It has been the month when we remembered the Paddington train crash (fifth anniversary) and the Hatfield crash (fourth anniversary). And fresh in many people's minds would have been The Permanent Way, Sir David Hare's National Theatre play about the perils of rail privatisation.
But has privatisation, whatever its other drawbacks, really been so dangerous? Last year, there were a billion journeys on Britain's railways - the most in four decades. Each weekday, there were 20,000 train services to choose from. Yet there was not a single passenger fatality.
Moreover, a new study claims that the Conservatives' sell-off accelerated an improvement in rail safety that began when the age of steam drew to a close in the 1960s. Andrew Evans, professor of transport risk management at Imperial College, says that 311 rail travellers and workers have died since privatisation, whereas 429 deaths would have been expected if previous trends had continued.
The most serious types of accident are collisions, derailments and overruns. Evans calculates that, in the five years to 1971, there were 11 of these per billion train kilometres. In subsequent periods under British Rail, the figure fell to 6.4, 4.7, 5.5 and 3.7. In the five years from privatisation in 1994, the rate fell to 2.7, then to 1.2 between 1999 and 2003.
So why has the industry suffered such a collapse in public confidence? Stories, Evans argues, speak louder than statistics. In the Selby crash of 2001, a device preventing drivers from shooting red lights was switched off. At Hatfield, a broken rail had been noted but not repaired. Potters Bar in 2002 was down to a faulty set of points - which were under the care of the private engineering firm Jarvis. Evans accepts that privatisation shared the blame for these tragedies. But, he says, such narratives are useful only up to a point. Any accident is the result of a chain of events involving many people and multiple actions. Changing just one of them - in this case, the organisational structure of the railways - could have prevented it.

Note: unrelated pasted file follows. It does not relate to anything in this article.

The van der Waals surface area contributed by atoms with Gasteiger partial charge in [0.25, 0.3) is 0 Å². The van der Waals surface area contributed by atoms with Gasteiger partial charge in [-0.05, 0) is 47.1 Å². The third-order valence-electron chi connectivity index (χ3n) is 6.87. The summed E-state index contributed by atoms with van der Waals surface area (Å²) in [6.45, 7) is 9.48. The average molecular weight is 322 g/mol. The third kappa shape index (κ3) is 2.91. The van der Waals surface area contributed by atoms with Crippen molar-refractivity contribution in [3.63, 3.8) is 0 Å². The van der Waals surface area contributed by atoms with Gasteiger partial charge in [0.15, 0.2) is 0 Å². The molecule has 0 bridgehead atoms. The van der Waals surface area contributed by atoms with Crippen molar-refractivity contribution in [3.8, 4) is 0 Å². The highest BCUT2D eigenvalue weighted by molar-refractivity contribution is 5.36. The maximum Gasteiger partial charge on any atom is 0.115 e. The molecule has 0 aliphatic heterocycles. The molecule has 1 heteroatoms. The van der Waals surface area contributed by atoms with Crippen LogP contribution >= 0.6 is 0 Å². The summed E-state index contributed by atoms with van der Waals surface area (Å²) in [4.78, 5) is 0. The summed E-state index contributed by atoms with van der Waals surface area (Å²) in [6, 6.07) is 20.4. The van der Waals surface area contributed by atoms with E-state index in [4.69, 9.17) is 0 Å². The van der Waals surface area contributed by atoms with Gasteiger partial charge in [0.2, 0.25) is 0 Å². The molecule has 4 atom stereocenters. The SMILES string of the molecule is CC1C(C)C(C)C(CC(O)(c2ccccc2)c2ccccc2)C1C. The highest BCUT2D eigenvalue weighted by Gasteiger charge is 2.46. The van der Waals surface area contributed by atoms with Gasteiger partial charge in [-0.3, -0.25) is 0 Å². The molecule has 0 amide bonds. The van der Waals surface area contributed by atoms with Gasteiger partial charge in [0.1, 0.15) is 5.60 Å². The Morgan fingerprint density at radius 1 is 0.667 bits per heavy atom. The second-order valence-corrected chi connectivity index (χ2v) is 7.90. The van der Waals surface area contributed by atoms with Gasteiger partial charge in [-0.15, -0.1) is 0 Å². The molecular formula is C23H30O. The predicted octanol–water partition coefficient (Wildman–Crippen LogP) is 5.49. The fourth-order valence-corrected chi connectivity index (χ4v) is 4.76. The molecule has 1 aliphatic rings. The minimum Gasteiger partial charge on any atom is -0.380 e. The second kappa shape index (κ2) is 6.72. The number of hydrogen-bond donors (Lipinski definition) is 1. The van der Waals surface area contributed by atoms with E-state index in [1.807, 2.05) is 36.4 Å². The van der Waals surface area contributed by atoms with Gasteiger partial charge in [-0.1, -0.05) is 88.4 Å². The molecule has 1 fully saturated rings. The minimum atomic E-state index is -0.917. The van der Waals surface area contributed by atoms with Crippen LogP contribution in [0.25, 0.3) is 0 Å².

Since privatisation, every rail company has had to assemble a written "safety case" analysing all potential hazards and how it acts to mitigate them, in accordance with a far more explicit system than before. Such is the culture of caution in the industry that the government is about to strip the Health and Safety Executive of its responsibility for the railways - largely for being too risk-averse. If the roads, on which roughly ten people die every day, faced the same scrutiny as the railways, there would be a cleverly hidden speed camera on every corner, a drink-drive limit of zero and a flat speed limit of 20mph in every town and city.
Privatisation may have made Britain's trains unreliable, expensive and confusing. But by any realistic measure, it has not made them dangerous.
Andrew Clark is transport correspondent for the Guardian